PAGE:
A great example is Rotterdam, and — a city modeled after it — Hoboken, New Jersey. Hoboken assessed that they needed many more parking spaces downtown and they also needed much more green space. So they used Dutch-engineered technology, they’re building underground parking which can also serve as flood overflow space in time of heavy rainfall. (They were hit hard during Sandy.) The surface area is green space and there's a new park area which serves a variety of community needs. It’s what I call the resilience dividend: You get multiple benefits for a single investment. Singapore did it for the Marina Barrage, where they solved problems of freshwater capture as well as flood and storm surges while at the same time stimulating economic development and new housing. That’s the right way to think about resilient infrastructure going forward. But it’ll be different from city to city.
What do you see as the greatest challenges facing cities, particularly those that rely on their waterfront, in the coming decades? Is it climate change? Is it a slowdown in global trade? What are the key factors?
We had 1,100 cities apply for the 100 we selected, and 80 percent of them talked about water vulnerability. World Economic Forum risk assessments over the last two years have demonstrated this recognition globally. In some places it’ll be the problem of too much water, in some places too little. But this concentration on water is going to be essential.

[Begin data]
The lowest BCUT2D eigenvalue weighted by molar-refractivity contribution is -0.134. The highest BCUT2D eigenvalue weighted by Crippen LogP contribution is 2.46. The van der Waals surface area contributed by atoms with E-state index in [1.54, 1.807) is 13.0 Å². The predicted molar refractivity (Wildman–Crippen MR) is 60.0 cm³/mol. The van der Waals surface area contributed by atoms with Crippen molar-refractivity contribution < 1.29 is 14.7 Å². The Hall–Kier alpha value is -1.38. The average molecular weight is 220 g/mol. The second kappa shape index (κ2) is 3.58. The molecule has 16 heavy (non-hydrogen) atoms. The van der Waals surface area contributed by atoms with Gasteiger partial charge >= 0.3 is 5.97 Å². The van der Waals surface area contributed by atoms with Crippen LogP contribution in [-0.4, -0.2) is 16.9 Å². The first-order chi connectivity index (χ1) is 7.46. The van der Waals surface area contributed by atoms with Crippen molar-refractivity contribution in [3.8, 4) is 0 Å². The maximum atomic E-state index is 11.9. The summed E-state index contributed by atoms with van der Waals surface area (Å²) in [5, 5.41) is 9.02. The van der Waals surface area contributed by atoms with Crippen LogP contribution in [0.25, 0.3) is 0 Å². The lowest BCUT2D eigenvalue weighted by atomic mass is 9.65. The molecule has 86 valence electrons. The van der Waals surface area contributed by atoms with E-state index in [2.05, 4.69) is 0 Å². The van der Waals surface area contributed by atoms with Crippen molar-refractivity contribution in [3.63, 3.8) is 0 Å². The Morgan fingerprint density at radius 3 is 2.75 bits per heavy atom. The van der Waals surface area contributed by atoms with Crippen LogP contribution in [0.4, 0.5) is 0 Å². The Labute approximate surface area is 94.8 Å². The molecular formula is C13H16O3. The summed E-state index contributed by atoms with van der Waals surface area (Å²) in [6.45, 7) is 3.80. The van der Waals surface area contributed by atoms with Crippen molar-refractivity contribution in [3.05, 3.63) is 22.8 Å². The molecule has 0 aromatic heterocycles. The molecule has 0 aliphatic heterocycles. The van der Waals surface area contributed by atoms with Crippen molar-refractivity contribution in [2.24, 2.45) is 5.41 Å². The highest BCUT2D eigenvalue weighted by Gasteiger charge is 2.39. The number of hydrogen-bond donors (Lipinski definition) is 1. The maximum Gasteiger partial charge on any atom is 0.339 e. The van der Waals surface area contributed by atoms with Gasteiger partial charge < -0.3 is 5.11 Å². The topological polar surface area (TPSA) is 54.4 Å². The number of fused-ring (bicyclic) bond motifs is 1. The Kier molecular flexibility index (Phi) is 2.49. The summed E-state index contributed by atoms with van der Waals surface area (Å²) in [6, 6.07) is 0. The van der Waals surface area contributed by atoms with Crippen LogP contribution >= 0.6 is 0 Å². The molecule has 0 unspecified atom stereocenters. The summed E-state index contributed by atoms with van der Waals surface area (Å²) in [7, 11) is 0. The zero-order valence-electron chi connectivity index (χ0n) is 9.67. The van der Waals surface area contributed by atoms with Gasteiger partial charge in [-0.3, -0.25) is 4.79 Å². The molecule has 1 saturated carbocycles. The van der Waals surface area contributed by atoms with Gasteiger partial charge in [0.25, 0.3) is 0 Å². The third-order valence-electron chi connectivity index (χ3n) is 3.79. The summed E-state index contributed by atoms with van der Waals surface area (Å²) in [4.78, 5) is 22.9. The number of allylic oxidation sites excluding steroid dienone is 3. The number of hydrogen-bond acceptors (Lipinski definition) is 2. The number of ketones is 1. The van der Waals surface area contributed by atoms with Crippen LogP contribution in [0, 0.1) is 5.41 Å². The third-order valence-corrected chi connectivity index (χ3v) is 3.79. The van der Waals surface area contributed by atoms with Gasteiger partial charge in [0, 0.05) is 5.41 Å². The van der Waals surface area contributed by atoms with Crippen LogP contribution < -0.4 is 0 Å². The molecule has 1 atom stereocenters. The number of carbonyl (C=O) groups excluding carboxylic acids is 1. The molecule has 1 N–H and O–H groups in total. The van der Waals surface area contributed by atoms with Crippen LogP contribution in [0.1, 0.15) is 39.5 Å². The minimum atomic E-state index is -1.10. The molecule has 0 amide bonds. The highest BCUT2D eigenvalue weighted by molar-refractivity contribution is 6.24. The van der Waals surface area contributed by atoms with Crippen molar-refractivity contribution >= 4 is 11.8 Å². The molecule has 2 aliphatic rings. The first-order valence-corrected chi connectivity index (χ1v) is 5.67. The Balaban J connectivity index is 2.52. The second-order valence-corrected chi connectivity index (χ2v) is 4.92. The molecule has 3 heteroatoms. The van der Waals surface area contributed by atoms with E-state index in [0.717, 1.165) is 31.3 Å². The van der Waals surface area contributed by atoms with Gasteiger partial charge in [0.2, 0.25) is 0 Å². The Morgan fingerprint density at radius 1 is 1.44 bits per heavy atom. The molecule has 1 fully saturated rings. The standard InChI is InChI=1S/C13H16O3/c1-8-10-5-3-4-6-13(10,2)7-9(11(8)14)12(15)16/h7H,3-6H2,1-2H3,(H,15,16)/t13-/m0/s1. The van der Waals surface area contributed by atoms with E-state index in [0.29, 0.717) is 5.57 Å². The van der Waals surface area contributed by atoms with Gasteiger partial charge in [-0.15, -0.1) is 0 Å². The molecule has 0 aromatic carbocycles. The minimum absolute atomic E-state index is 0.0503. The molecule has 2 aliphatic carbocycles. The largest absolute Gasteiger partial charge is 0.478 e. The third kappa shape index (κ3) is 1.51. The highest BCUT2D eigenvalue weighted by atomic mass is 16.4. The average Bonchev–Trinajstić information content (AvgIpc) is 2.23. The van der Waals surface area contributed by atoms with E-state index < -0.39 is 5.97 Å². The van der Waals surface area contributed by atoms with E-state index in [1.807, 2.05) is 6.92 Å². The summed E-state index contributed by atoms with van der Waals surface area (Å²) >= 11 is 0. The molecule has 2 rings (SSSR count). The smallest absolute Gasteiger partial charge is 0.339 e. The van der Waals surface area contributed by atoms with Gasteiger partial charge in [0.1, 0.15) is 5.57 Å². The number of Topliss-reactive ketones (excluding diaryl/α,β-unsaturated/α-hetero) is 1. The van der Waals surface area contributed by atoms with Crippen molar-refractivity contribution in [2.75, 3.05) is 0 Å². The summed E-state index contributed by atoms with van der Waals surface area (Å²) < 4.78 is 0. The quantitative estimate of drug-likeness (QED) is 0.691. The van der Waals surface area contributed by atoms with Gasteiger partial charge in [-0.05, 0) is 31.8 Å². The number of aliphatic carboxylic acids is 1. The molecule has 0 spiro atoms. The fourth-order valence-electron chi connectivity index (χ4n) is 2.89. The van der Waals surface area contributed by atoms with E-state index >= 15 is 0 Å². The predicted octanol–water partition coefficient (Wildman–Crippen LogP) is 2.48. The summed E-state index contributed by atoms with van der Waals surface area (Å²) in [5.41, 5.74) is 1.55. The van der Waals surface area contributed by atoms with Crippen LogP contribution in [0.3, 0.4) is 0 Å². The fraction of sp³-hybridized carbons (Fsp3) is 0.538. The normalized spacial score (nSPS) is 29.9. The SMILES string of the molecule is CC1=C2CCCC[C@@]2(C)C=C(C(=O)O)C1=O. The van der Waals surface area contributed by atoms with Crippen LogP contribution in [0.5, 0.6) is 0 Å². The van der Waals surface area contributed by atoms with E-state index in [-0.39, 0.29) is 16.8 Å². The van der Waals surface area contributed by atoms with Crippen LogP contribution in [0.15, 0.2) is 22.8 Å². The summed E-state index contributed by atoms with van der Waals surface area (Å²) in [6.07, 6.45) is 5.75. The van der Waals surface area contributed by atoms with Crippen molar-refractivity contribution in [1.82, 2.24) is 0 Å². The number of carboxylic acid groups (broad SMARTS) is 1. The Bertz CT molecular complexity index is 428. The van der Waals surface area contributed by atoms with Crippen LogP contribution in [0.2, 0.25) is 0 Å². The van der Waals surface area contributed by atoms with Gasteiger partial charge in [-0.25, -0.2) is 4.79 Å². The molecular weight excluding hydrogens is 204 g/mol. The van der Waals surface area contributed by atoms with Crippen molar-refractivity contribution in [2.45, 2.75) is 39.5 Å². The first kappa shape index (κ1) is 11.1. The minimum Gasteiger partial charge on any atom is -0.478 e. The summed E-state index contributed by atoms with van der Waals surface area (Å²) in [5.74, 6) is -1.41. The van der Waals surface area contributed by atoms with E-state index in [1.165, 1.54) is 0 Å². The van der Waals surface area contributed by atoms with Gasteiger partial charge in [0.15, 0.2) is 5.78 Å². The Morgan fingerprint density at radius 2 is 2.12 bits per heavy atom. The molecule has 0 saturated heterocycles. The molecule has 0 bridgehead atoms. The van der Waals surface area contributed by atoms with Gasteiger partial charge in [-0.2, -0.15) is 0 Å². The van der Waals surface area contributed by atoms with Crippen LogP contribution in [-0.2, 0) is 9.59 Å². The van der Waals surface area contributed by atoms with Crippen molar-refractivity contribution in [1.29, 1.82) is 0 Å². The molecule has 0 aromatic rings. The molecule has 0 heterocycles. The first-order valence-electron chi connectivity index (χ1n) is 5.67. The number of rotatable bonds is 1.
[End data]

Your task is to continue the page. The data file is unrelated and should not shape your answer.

Because of the way trade developed over the course of history, most cities that are part of the global trade route are either on rivers or coasts. Sea level rise is particularly threatening to those cities, many of which, New York and Singapore included, have utilized landfill in order to continue to expand. Then there's Miami Beach, which is on a sandbar. These cities are so vulnerable to sea level rise, storms, hurricanes, typhoons, tsunamis — all of which appear to be worsening. How do these cities work on both their natural and built infrastructure in new ways?
We actually could look at New Orleans, which relies on the Mississippi River as part of its global strategy. Over the years, since the Mississippi was developed all the way down, it got diverted, making much more land vulnerable to sea level rise. Because of New Orleans' vulnerability to storms, they've adopted a combined strategy to restore wetlands and coastal estuaries and to let water flow where it wants to.
Our mantra in the 21st century is learning how to live with water — and so a lot of cities have developed “living with water strategies.” This includes tree planting and, obviously, new dykes and canal structures. But developing a combination of hard and soft infrastructure in order to allow water to flow where it wants to is really critical all over the world.